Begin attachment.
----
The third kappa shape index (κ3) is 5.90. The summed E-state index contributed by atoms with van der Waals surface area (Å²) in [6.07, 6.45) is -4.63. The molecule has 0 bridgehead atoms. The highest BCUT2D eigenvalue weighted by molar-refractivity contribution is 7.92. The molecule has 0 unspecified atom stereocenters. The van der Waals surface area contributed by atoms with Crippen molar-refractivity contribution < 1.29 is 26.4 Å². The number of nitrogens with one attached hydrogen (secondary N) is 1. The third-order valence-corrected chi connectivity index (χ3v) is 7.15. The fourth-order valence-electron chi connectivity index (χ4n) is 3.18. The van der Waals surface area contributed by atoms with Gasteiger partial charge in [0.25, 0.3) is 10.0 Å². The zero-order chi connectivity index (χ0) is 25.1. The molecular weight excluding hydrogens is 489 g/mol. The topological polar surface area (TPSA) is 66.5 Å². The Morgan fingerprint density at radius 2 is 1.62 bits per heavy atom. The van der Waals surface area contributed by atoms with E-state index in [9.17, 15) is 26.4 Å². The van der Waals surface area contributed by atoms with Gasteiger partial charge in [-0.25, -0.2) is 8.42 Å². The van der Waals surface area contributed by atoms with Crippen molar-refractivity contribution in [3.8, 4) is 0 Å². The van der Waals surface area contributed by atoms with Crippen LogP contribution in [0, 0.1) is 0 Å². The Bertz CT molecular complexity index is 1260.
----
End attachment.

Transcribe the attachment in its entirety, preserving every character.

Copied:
The third kappa shape index (κ3) is 5.90. The summed E-state index contributed by atoms with van der Waals surface area (Å²) in [6.07, 6.45) is -4.63. The molecule has 0 bridgehead atoms. The highest BCUT2D eigenvalue weighted by molar-refractivity contribution is 7.92. The molecule has 0 unspecified atom stereocenters. The van der Waals surface area contributed by atoms with Crippen molar-refractivity contribution < 1.29 is 26.4 Å². The number of nitrogens with one attached hydrogen (secondary N) is 1. The third-order valence-corrected chi connectivity index (χ3v) is 7.15. The fourth-order valence-electron chi connectivity index (χ4n) is 3.18. The van der Waals surface area contributed by atoms with Gasteiger partial charge in [0.25, 0.3) is 10.0 Å². The zero-order chi connectivity index (χ0) is 25.1. The molecular weight excluding hydrogens is 489 g/mol. The topological polar surface area (TPSA) is 66.5 Å². The Morgan fingerprint density at radius 2 is 1.62 bits per heavy atom. The van der Waals surface area contributed by atoms with E-state index in [9.17, 15) is 26.4 Å². The van der Waals surface area contributed by atoms with Gasteiger partial charge in [-0.25, -0.2) is 8.42 Å². The van der Waals surface area contributed by atoms with Crippen molar-refractivity contribution in [3.8, 4) is 0 Å². The van der Waals surface area contributed by atoms with Crippen LogP contribution in [0, 0.1) is 0 Å². The Bertz CT molecular complexity index is 1260.